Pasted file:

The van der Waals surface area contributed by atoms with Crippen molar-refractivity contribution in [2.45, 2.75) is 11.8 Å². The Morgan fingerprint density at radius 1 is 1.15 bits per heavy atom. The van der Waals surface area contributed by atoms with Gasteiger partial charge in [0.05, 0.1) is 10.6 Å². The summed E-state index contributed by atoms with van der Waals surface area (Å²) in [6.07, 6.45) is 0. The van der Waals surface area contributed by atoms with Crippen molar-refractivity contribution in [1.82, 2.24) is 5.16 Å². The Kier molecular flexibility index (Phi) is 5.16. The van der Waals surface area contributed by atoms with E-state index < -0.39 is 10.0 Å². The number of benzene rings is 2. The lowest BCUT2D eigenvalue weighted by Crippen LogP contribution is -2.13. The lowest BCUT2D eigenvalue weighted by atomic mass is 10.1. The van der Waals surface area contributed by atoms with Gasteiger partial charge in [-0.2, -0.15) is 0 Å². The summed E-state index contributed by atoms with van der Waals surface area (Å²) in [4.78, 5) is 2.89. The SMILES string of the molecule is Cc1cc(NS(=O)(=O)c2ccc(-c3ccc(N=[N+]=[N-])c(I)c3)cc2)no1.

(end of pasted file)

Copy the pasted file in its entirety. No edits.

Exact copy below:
The van der Waals surface area contributed by atoms with Crippen molar-refractivity contribution in [2.45, 2.75) is 11.8 Å². The Morgan fingerprint density at radius 1 is 1.15 bits per heavy atom. The van der Waals surface area contributed by atoms with Gasteiger partial charge in [0.05, 0.1) is 10.6 Å². The summed E-state index contributed by atoms with van der Waals surface area (Å²) in [6.07, 6.45) is 0. The van der Waals surface area contributed by atoms with Crippen molar-refractivity contribution in [1.82, 2.24) is 5.16 Å². The Kier molecular flexibility index (Phi) is 5.16. The van der Waals surface area contributed by atoms with E-state index < -0.39 is 10.0 Å². The number of benzene rings is 2. The lowest BCUT2D eigenvalue weighted by Crippen LogP contribution is -2.13. The lowest BCUT2D eigenvalue weighted by atomic mass is 10.1. The van der Waals surface area contributed by atoms with Gasteiger partial charge in [-0.2, -0.15) is 0 Å². The summed E-state index contributed by atoms with van der Waals surface area (Å²) in [4.78, 5) is 2.89. The SMILES string of the molecule is Cc1cc(NS(=O)(=O)c2ccc(-c3ccc(N=[N+]=[N-])c(I)c3)cc2)no1.